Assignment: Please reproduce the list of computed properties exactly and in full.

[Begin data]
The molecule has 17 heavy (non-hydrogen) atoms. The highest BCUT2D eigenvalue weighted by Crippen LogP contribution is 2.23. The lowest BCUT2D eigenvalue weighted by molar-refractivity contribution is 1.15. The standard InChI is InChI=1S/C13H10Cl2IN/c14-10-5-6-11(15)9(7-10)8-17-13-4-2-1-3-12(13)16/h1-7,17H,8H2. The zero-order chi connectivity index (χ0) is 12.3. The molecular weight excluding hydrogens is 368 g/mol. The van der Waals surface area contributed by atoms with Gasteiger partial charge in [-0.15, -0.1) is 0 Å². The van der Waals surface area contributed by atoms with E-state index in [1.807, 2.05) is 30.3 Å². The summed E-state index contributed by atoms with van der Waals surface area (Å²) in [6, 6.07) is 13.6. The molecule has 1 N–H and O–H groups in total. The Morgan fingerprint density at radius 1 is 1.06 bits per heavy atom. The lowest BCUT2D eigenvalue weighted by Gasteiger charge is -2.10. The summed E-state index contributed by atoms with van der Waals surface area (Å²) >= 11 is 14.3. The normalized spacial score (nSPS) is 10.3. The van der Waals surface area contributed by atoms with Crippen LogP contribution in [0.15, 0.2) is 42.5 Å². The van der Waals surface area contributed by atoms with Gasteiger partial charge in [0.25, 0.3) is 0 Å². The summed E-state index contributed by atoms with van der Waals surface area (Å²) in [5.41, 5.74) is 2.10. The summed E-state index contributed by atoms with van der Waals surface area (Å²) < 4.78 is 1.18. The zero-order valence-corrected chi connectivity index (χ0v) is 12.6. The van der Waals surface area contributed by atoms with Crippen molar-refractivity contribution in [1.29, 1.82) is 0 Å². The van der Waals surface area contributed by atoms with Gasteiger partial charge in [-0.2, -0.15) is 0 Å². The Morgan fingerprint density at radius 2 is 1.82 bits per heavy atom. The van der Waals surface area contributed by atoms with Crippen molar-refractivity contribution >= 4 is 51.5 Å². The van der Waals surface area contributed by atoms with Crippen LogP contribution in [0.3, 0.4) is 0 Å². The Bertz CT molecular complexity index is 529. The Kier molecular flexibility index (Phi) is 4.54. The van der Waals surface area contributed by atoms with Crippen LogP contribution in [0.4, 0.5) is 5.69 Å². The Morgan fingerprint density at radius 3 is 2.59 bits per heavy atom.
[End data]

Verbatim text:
The molecule has 17 heavy (non-hydrogen) atoms. The highest BCUT2D eigenvalue weighted by Crippen LogP contribution is 2.23. The lowest BCUT2D eigenvalue weighted by molar-refractivity contribution is 1.15. The standard InChI is InChI=1S/C13H10Cl2IN/c14-10-5-6-11(15)9(7-10)8-17-13-4-2-1-3-12(13)16/h1-7,17H,8H2. The zero-order chi connectivity index (χ0) is 12.3. The molecular weight excluding hydrogens is 368 g/mol. The van der Waals surface area contributed by atoms with Gasteiger partial charge in [-0.15, -0.1) is 0 Å². The van der Waals surface area contributed by atoms with E-state index in [1.807, 2.05) is 30.3 Å². The summed E-state index contributed by atoms with van der Waals surface area (Å²) in [6, 6.07) is 13.6. The molecule has 1 N–H and O–H groups in total. The Morgan fingerprint density at radius 1 is 1.06 bits per heavy atom. The lowest BCUT2D eigenvalue weighted by Gasteiger charge is -2.10. The summed E-state index contributed by atoms with van der Waals surface area (Å²) >= 11 is 14.3. The normalized spacial score (nSPS) is 10.3. The van der Waals surface area contributed by atoms with Crippen LogP contribution in [0.15, 0.2) is 42.5 Å². The van der Waals surface area contributed by atoms with Gasteiger partial charge in [0.25, 0.3) is 0 Å². The summed E-state index contributed by atoms with van der Waals surface area (Å²) in [5.41, 5.74) is 2.10. The summed E-state index contributed by atoms with van der Waals surface area (Å²) < 4.78 is 1.18. The zero-order valence-corrected chi connectivity index (χ0v) is 12.6. The van der Waals surface area contributed by atoms with Crippen molar-refractivity contribution in [1.29, 1.82) is 0 Å². The van der Waals surface area contributed by atoms with Gasteiger partial charge in [-0.2, -0.15) is 0 Å². The Morgan fingerprint density at radius 2 is 1.82 bits per heavy atom. The van der Waals surface area contributed by atoms with Crippen molar-refractivity contribution >= 4 is 51.5 Å². The van der Waals surface area contributed by atoms with Crippen LogP contribution in [0.3, 0.4) is 0 Å². The Bertz CT molecular complexity index is 529. The Kier molecular flexibility index (Phi) is 4.54. The van der Waals surface area contributed by atoms with Crippen LogP contribution in [0.4, 0.5) is 5.69 Å². The Morgan fingerprint density at radius 3 is 2.59 bits per heavy atom.